Kipnuk villagers hunt intensely through the summer, stocking up on birds, which they usually roast into a crispy meal or boil into a soup made with onions, rice and macaroni. Peter keeps two freezers stuffed with various birds -- some plucked, some not.
Mann climbed up the steps to Peter’s porch and dug into a pile of common eiders, pintail ducks, a shoveler and a Canada goose.
Mann snapped on a pair of surgical gloves and started filling out a form on the birds.
He peeled the paper packaging around a long swab and inserted it into an eider through its cloaca, a combination genital, intestinal and urinary tract. Mann put the swab, now covered in a greenish-white goop, into a vial.
As Peter’s 4-year-old son, Quentin, danced around with a plastic light-saber, Mann repeated the procedure for the other birds.
Mann headed back to his mother’s house, where he crept under the front staircase and lifted the lid of a white canister filled with liquid nitrogen. As cold white vapors curled out, he dropped in his handful of vials, which he would send away for analysis.
Mann said he swabbed as many as 300 birds in the first round of sampling in May. In September, he collected about 50 samples. To get more hunters involved, the health agency raffled off a 55-gallon drum of gasoline for each round of testing, which turned out to be one of the highlights of the summer. Villagers got one raffle ticket for each bird they turned in.
So far, government inspectors have taken 18,000 samples from birds all over Alaska. They have found no bird flu.
Still, Mann said, there are so many birds from so many places that pass through this forbidding terrain that detecting the virus is “not a matter of if, but when.”
“Whenever I see birds, I always think what birds will be the first to get bird flu around here,” he said.
The health corporation began preparing residents in the spring with a newsletter outlining some of the dangers of bird flu.
The newsletter’s advice was simple: Don’t eat, drink or smoke when cleaning birds, and cook the meat thoroughly.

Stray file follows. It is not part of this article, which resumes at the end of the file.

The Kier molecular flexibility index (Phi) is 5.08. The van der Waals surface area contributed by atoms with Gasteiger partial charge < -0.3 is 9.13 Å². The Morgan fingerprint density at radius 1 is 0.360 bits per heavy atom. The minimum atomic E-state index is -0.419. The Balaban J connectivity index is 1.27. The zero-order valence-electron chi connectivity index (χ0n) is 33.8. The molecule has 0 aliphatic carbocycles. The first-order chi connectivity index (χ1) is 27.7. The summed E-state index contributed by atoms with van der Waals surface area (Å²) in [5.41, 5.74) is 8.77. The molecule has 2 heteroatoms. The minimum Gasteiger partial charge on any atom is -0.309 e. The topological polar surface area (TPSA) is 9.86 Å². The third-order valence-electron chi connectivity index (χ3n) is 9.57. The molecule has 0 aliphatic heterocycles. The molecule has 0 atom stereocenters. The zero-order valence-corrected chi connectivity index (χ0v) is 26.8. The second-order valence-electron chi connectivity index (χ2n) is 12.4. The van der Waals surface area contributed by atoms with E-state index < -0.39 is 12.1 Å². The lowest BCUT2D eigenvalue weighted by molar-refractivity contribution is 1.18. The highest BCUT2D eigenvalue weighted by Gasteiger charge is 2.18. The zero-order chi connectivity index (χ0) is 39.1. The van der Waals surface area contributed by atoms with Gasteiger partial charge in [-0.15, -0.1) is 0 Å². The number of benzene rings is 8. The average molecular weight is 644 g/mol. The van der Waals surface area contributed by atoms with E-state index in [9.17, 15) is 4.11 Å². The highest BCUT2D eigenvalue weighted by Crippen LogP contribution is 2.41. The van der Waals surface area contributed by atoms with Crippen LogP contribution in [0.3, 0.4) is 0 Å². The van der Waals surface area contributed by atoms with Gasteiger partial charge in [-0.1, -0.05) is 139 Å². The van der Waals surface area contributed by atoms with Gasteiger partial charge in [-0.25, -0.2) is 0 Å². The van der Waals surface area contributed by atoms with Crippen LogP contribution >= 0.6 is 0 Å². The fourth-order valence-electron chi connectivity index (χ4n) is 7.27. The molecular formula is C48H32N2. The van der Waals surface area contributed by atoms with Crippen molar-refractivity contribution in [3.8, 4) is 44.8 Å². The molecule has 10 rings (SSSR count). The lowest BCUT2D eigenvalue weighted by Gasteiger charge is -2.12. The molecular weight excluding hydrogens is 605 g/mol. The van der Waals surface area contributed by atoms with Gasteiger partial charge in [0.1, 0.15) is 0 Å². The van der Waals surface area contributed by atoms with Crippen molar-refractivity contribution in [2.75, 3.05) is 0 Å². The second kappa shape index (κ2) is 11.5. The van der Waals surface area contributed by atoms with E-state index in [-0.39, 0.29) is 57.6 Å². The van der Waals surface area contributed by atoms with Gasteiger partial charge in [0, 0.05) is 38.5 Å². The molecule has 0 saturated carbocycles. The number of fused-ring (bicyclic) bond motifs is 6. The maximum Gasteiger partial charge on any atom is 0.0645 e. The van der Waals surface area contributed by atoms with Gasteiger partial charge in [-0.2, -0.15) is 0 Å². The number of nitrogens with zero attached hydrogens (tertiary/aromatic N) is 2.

This has caused some problems.
One of the delicacies of tundra life is half-cooked eider. “The reason why we eat them half-cooked is we won’t get hungry for hours and hours,” explained Andrew Dock, 39, who won the barrel-of-gas raffle after collecting more than 100 tickets.
He still eats his eider half-cooked.
Steven Mann explained the thinking in Kipnuk this way: “I like to compare the flu to Al Qaeda. They’re clear on the other side of the world. We hear about them, but we’re not scared.”
After thousands of years, it’s hard to bend traditions.
Peter, an affable, goateed man who served in the Army National Guard for 19 years, goes hunting in a dark green jacket spotted with droppings, one of the primary carriers of the virus.
He seeks out feces. It is an ancient technique to find birds.
“I’ve been around it all my life,” Peter said, explaining that the elders always told him to “look for more bird poop.”
As the wind whipped around him, Peter and his hunting buddy, James Active III, whom everyone calls Big Boy, stalked across a meadow looking for dinner. Peter held his shotgun low in one hand. The only sound was the babbling of geese and Peter’s calls to them: “Luk, luk, luk.”
He scrambled over spongy tufts of lichen and crowberry and waded through the sedge-lined marsh, the smell of rotten eggs rising from his footprints.
As a chill set in, he disemboweled his birds in the traditional style: hooking one finger into the cloaca and tearing out the intestines with one motion.
He wiped his hand on the damp grass.
Peter said he was worried, but not that worried, yet. “Nobody’s gotten sick,” he said.
A few minutes later, he dug his fingers into a container of agutak, a dessert known as Eskimo ice cream, made of tundra berries, sugar and Crisco.
Still a bit hungry, he shook a helping of trail mix into his soiled hands and poured it into his mouth.